Every August sees the arrival of a new Philippa Gregory novel that inevitably goes on to become a bestseller and garner a fair amount of acclaim. These novels typically focus on a female historical figure whom Gregory feels has been misunderstood or neglected in some way. In Three Sisters, Three Queens, it is most definitely the latter.
Little has been written about Margaret Tudor, the elder sister of Henry VIII, who became Queen of Scots upon her marriage to James IV in 1503. After his death in 1513, she was left to navigate a sea of ever-shifting allegiances in a constant battle to secure power for her son. Margaret also fought for power and recognition in her own right, making her an intriguing figure. Her importance is underscored by the fact that, as the grandmother of both Mary Queen of Scots and her second husband Lord Darnley, it was Margaret’s line who brought about the Union of the Crowns and inherited the throne on the death of Elizabeth I. A more than worthy subject for a historical novel then.
However, this novel doesn’t do Margaret much justice. This is largely because Gregory’s characterisation of her protagonist is terribly flawed. As the title suggests, Margaret is here defined through her relationships with her two ‘sisters’: her younger sister Mary, who briefly became Queen of France, and her sister-in-law Katherine of Aragon, then Queen of England. Margaret’s feelings towards her sisters and fellow queens often run to jealousy; her chief motivation seems to be being above the other two in the hierarchy. This is quite understandable in a time when higher status and good fortune often ensured one’s survival, but Margaret often appears more like a petty and shallow teenager than a savvy survivor. Her feelings towards her sisters are also tediously inconsistent: every so often she checks her jealousy and sees that, like her, the other two women are at the whim of the patriarchy. Again, though understandable, these changes of heart feel unconvincing.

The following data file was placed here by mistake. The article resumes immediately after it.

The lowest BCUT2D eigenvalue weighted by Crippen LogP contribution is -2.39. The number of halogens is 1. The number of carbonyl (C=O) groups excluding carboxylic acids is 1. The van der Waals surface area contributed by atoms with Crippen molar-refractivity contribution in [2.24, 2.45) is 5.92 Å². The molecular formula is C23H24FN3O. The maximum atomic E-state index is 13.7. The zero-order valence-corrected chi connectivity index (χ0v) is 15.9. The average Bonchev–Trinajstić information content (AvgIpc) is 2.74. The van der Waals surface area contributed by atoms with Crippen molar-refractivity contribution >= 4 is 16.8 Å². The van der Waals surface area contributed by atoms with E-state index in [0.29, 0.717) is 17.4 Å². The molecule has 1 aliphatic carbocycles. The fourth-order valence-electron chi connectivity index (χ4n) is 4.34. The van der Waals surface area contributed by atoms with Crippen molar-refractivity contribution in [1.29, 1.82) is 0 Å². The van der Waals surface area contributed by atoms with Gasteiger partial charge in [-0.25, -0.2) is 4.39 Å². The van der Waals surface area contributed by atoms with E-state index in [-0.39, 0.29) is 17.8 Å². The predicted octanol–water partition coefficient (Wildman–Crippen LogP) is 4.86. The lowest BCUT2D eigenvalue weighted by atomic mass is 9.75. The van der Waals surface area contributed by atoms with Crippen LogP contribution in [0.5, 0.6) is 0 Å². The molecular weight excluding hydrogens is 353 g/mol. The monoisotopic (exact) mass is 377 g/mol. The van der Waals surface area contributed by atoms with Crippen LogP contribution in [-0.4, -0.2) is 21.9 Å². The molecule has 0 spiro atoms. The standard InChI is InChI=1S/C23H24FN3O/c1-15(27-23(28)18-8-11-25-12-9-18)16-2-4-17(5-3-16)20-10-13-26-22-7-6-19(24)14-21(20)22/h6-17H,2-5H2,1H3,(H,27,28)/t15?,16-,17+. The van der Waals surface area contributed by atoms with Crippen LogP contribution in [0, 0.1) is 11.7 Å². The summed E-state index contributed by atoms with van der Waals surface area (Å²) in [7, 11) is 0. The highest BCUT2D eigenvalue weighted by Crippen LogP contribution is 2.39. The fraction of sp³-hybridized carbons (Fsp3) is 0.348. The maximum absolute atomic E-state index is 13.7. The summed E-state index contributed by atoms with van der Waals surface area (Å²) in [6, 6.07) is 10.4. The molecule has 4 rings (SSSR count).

I say these changes of heart are understandable because, in this novel at least, it is the patriarchy that fuels them and ultimately drives the sisters apart. They often become the mouthpieces and the puppets of their male relatives’ whims, wishes and rivalries. As Mary notes in her final letter to Margaret, the women should really be uniting against the system that oppresses them:
We spent our time admiring and envying each other and we should have been guiding and protecting each other.
There is a strong note of third-wave feminism here. Eventually, Margaret herself emerges as something of a third-wave heroine – her slut-shaming of Anne Boleyn aside:
I think I am a woman like that slut Anne Boleyn who dares to look the old rules in the face and choose her own future. I think that Katherine, and all the old people who would keep women where they are, under the rule of men, are my enemy. The world is changing and I am in the forefront of change.
This may be (well, probably is) a case of transposing 21st century values onto a 16th century woman but it is appealing and air-punch inducing nonetheless. Moreover, it transmutes Margaret from a whiny, unattractively petty and status-obsessed character into something far more admirable. And I think that’s probably what she deserves.
Anachronistic it may be, but this feminist undertone really lifts the novel. But not enough. For me, the main issue is with plotting and pacing. I am sure the real-life events must have been more dramatic than they are rendered here. There is something rather episodic and shapeless about the book. As in a lot of historical fiction, there is too much telling and too little showing. This is particularly true of the closing stages, when we move away from Margaret almost entirely and end up reading pages of rather dry – and pretty familiar – reports of the King’s setting aside of Katherine in favour of Anne Boleyn. That the novel’s final word is given to Mary underscores the fact that Margaret’s story gets an abrupt and unsatisfactory ending.
Overall, there is enough here to arouse interest in the historical figure of Margaret, but little of that interest is generated by the novel itself, with its flawed characterisations, dry prose style and bloodless depiction of Margaret’s intimate relationships.